Protected members in Dart classes

February 18, 2015

In general, Dart is a well designed language, but there are some rough edges. Take for example the limited privacy options for class members: Dart only provides for private members where the boundary of privacy is the library.

While private members can get you a long way, often, what you are really looking for is a protected member, i.e. a private member that is still visible to sub-classes even if they are defined in different libraries.

I guess, the canonical example is a UI framework offering e.g. a Button class. When extending the base class to create your own FancyButton, access to 'private' implementation details is often required. Lack of protected access forces you to expose the implementation through public members.

Thankfully, there is a simple workaround. I will demonstrate with an example, leveraging the above-mentioned UI framework scenario. Let's start by defining a base Button class:

library ui.button;

// 'Public' API
abstract class Button {
  factory Button({HtmlElement host}) = ButtonImpl; // Redirecting constructor
  void click();

// 'Protected' implementation
abstract class ButtonImpl implements Button {

  int state = 0; // 'protected' implementation detail.

  void click() {
    this.state = 1;

In your application, name-spaced in another library, you define a custom button:

library; // notice, this is another library

abstract class FancyButton extends Button {
  factory FancyButton({String title, HtmlElement host}) = FancyButtonImpl;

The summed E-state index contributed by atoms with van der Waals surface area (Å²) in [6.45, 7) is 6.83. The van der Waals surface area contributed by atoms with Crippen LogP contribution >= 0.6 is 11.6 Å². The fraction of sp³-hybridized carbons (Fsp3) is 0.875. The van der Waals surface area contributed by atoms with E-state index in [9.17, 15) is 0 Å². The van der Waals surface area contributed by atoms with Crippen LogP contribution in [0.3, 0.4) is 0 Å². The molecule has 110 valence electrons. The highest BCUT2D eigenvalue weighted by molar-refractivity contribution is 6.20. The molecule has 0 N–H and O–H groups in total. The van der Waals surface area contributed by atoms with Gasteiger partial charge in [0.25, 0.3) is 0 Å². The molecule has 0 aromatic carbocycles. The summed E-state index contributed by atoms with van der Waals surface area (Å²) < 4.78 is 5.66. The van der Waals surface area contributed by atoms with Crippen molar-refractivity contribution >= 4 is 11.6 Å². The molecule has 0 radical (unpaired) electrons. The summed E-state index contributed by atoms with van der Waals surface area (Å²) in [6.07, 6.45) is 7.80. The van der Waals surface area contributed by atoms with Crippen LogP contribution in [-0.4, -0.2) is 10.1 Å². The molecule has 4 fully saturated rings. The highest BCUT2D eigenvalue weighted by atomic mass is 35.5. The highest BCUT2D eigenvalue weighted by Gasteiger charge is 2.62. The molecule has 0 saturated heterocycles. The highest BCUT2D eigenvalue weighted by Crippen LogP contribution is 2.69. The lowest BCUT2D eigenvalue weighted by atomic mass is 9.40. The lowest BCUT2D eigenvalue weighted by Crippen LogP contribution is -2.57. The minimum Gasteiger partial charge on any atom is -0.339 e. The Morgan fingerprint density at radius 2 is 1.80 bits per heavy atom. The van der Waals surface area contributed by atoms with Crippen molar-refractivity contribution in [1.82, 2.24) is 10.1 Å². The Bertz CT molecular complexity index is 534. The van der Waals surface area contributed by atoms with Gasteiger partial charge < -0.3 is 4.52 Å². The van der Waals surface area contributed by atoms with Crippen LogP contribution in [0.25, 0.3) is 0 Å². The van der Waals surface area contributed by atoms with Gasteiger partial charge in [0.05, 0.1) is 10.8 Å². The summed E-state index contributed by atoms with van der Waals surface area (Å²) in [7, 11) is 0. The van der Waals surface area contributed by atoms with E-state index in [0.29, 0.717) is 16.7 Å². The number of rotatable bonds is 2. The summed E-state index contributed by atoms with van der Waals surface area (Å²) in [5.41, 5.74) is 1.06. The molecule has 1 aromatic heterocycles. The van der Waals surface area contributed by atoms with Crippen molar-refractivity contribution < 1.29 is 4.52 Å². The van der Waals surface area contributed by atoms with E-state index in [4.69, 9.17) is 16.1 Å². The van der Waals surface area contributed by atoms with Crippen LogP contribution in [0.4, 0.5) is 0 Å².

class FancyButtonImpl extends ButtonImpl implements FancyButton {
  String title; // voila, a protected property

  ButtonImpl({this.title, HtmlElement host}) : super(host: host);

You can use it like this:

final button = new FancyButton(title: "Cancel", host: element);

button.title // => cannot access!
button.state // => cannot access!

You cannot access the 'protected' members of FancyButton (or even Button's protected members, for that matter). As an added bonus, if you would like to side-step the protection (e.g. you are writing a unit-test and you would like to assert some implementation details) you can just instantiate the implementation class:

final button = new FancyButtonImpl(title: "Cancel", host: element);

expect(button.title, equals("Cancel")); // => true

While this workaround is relatively straightforward, I really hope Dart's designers will introduce a @protected annotation in the future. An annotation that is statically asserted (e.g. by the IDE or dart-analyzer) would be an elegant and practical solution.